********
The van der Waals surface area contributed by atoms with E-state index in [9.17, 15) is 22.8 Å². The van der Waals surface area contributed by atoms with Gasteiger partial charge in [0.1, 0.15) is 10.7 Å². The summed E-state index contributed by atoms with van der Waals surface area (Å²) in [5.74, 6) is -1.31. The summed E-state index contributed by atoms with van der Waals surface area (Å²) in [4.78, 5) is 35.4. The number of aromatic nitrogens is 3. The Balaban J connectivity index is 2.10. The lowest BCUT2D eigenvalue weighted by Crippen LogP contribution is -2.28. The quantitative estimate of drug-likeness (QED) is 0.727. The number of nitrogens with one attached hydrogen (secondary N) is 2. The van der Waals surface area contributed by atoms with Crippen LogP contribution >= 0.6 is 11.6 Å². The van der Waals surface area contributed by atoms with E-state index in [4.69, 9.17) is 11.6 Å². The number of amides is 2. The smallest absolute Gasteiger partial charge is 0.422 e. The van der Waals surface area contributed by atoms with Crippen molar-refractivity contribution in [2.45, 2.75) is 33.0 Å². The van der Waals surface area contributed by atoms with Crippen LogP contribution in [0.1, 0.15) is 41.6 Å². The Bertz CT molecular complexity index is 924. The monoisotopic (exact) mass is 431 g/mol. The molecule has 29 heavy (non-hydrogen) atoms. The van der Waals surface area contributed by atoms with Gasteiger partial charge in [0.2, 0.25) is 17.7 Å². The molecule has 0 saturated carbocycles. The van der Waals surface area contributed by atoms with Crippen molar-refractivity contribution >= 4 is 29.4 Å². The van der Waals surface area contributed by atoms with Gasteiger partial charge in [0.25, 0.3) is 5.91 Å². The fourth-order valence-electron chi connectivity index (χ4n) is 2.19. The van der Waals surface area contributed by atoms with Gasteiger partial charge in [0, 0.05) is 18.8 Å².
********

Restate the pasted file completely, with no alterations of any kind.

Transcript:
The van der Waals surface area contributed by atoms with E-state index in [9.17, 15) is 22.8 Å². The van der Waals surface area contributed by atoms with Gasteiger partial charge in [0.1, 0.15) is 10.7 Å². The summed E-state index contributed by atoms with van der Waals surface area (Å²) in [5.74, 6) is -1.31. The summed E-state index contributed by atoms with van der Waals surface area (Å²) in [4.78, 5) is 35.4. The number of aromatic nitrogens is 3. The Balaban J connectivity index is 2.10. The lowest BCUT2D eigenvalue weighted by Crippen LogP contribution is -2.28. The quantitative estimate of drug-likeness (QED) is 0.727. The number of nitrogens with one attached hydrogen (secondary N) is 2. The van der Waals surface area contributed by atoms with Crippen LogP contribution >= 0.6 is 11.6 Å². The van der Waals surface area contributed by atoms with E-state index in [4.69, 9.17) is 11.6 Å². The number of amides is 2. The smallest absolute Gasteiger partial charge is 0.422 e. The van der Waals surface area contributed by atoms with Crippen molar-refractivity contribution in [2.45, 2.75) is 33.0 Å². The van der Waals surface area contributed by atoms with Crippen LogP contribution in [0.1, 0.15) is 41.6 Å². The Bertz CT molecular complexity index is 924. The monoisotopic (exact) mass is 431 g/mol. The molecule has 29 heavy (non-hydrogen) atoms. The van der Waals surface area contributed by atoms with Gasteiger partial charge in [0.2, 0.25) is 17.7 Å². The molecule has 0 saturated carbocycles. The van der Waals surface area contributed by atoms with Crippen molar-refractivity contribution >= 4 is 29.4 Å². The van der Waals surface area contributed by atoms with Gasteiger partial charge in [0.25, 0.3) is 5.91 Å². The fourth-order valence-electron chi connectivity index (χ4n) is 2.19. The van der Waals surface area contributed by atoms with Gasteiger partial charge in [0, 0.05) is 18.8 Å².